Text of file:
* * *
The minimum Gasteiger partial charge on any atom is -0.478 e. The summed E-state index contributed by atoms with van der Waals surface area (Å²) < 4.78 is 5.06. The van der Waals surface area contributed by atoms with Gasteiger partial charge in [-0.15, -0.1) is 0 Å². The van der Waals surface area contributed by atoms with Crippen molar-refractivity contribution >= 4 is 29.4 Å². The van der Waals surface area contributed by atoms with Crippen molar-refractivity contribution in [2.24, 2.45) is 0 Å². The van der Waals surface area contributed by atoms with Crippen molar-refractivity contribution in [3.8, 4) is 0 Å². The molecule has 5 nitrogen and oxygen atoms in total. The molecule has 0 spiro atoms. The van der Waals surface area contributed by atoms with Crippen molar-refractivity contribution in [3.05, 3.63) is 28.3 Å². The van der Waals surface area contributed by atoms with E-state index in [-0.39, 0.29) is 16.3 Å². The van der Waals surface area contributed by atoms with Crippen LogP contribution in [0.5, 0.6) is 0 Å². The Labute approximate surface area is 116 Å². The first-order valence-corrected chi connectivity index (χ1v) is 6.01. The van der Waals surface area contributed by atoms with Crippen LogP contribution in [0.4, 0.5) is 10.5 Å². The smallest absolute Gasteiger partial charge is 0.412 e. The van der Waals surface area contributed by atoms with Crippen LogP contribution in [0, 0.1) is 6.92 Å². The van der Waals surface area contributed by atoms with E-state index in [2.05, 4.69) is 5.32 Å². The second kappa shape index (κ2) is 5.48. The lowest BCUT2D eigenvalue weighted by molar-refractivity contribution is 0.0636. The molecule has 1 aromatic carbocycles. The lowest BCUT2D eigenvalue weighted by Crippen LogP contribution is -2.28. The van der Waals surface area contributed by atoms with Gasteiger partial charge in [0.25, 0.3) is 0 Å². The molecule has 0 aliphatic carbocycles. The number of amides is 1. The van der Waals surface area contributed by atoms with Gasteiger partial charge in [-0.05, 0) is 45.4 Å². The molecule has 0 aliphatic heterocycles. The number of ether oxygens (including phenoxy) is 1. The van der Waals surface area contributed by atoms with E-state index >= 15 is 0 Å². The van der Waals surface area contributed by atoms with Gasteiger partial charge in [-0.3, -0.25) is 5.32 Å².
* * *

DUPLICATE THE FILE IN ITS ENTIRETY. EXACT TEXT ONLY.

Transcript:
The minimum Gasteiger partial charge on any atom is -0.478 e. The summed E-state index contributed by atoms with van der Waals surface area (Å²) < 4.78 is 5.06. The van der Waals surface area contributed by atoms with Gasteiger partial charge in [-0.15, -0.1) is 0 Å². The van der Waals surface area contributed by atoms with Crippen molar-refractivity contribution >= 4 is 29.4 Å². The van der Waals surface area contributed by atoms with Crippen molar-refractivity contribution in [2.24, 2.45) is 0 Å². The van der Waals surface area contributed by atoms with Crippen molar-refractivity contribution in [3.8, 4) is 0 Å². The molecule has 5 nitrogen and oxygen atoms in total. The molecule has 0 spiro atoms. The van der Waals surface area contributed by atoms with Crippen molar-refractivity contribution in [3.05, 3.63) is 28.3 Å². The van der Waals surface area contributed by atoms with E-state index in [-0.39, 0.29) is 16.3 Å². The van der Waals surface area contributed by atoms with Crippen LogP contribution in [0.5, 0.6) is 0 Å². The Labute approximate surface area is 116 Å². The first-order valence-corrected chi connectivity index (χ1v) is 6.01. The van der Waals surface area contributed by atoms with Crippen LogP contribution in [0.4, 0.5) is 10.5 Å². The smallest absolute Gasteiger partial charge is 0.412 e. The van der Waals surface area contributed by atoms with Crippen LogP contribution in [0, 0.1) is 6.92 Å². The van der Waals surface area contributed by atoms with E-state index in [2.05, 4.69) is 5.32 Å². The second kappa shape index (κ2) is 5.48. The lowest BCUT2D eigenvalue weighted by molar-refractivity contribution is 0.0636. The molecule has 1 aromatic carbocycles. The lowest BCUT2D eigenvalue weighted by Crippen LogP contribution is -2.28. The van der Waals surface area contributed by atoms with Gasteiger partial charge in [0.25, 0.3) is 0 Å². The molecule has 0 aliphatic carbocycles. The number of amides is 1. The van der Waals surface area contributed by atoms with Gasteiger partial charge in [-0.05, 0) is 45.4 Å². The molecule has 0 aliphatic heterocycles. The number of ether oxygens (including phenoxy) is 1. The van der Waals surface area contributed by atoms with E-state index >= 15 is 0 Å². The van der Waals surface area contributed by atoms with Gasteiger partial charge in [-0.3, -0.25) is 5.32 Å².